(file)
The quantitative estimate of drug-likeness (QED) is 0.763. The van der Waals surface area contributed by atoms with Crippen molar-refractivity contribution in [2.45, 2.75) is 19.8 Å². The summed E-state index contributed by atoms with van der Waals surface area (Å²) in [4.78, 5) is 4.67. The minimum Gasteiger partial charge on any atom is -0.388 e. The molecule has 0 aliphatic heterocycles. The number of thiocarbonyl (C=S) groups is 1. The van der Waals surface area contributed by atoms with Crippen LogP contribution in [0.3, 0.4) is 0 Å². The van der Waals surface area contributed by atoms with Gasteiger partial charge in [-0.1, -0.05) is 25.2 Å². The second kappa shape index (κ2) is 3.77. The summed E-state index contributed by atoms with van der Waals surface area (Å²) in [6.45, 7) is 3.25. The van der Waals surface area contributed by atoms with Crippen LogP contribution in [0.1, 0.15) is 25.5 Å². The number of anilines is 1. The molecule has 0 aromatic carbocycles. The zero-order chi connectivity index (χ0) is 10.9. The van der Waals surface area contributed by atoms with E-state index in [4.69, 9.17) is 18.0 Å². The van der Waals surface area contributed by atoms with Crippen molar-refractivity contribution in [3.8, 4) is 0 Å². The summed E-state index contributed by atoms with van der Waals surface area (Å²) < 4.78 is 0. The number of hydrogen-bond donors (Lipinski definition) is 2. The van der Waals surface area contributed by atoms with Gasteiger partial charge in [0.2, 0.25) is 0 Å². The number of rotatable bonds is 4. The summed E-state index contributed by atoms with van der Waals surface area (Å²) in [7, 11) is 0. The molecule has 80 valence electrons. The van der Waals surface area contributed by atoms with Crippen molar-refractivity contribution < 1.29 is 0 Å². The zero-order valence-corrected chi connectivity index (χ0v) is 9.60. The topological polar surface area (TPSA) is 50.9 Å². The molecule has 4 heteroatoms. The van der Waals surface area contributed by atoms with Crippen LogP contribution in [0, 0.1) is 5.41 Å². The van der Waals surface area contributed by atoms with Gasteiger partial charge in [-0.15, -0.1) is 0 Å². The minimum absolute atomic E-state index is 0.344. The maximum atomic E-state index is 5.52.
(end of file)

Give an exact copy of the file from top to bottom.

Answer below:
The quantitative estimate of drug-likeness (QED) is 0.763. The van der Waals surface area contributed by atoms with Crippen molar-refractivity contribution in [2.45, 2.75) is 19.8 Å². The summed E-state index contributed by atoms with van der Waals surface area (Å²) in [4.78, 5) is 4.67. The minimum Gasteiger partial charge on any atom is -0.388 e. The molecule has 0 aliphatic heterocycles. The number of thiocarbonyl (C=S) groups is 1. The van der Waals surface area contributed by atoms with Crippen LogP contribution in [0.3, 0.4) is 0 Å². The van der Waals surface area contributed by atoms with Gasteiger partial charge in [-0.1, -0.05) is 25.2 Å². The second kappa shape index (κ2) is 3.77. The summed E-state index contributed by atoms with van der Waals surface area (Å²) in [6.45, 7) is 3.25. The van der Waals surface area contributed by atoms with Crippen LogP contribution in [0.1, 0.15) is 25.5 Å². The number of anilines is 1. The molecule has 0 aromatic carbocycles. The zero-order chi connectivity index (χ0) is 10.9. The van der Waals surface area contributed by atoms with E-state index in [4.69, 9.17) is 18.0 Å². The van der Waals surface area contributed by atoms with Crippen molar-refractivity contribution in [3.8, 4) is 0 Å². The summed E-state index contributed by atoms with van der Waals surface area (Å²) < 4.78 is 0. The number of hydrogen-bond donors (Lipinski definition) is 2. The van der Waals surface area contributed by atoms with Gasteiger partial charge in [0.2, 0.25) is 0 Å². The number of rotatable bonds is 4. The summed E-state index contributed by atoms with van der Waals surface area (Å²) in [7, 11) is 0. The molecule has 80 valence electrons. The van der Waals surface area contributed by atoms with Crippen molar-refractivity contribution < 1.29 is 0 Å². The zero-order valence-corrected chi connectivity index (χ0v) is 9.60. The topological polar surface area (TPSA) is 50.9 Å². The molecule has 4 heteroatoms. The van der Waals surface area contributed by atoms with Crippen LogP contribution in [0, 0.1) is 5.41 Å². The van der Waals surface area contributed by atoms with Gasteiger partial charge in [-0.15, -0.1) is 0 Å². The minimum absolute atomic E-state index is 0.344. The maximum atomic E-state index is 5.52.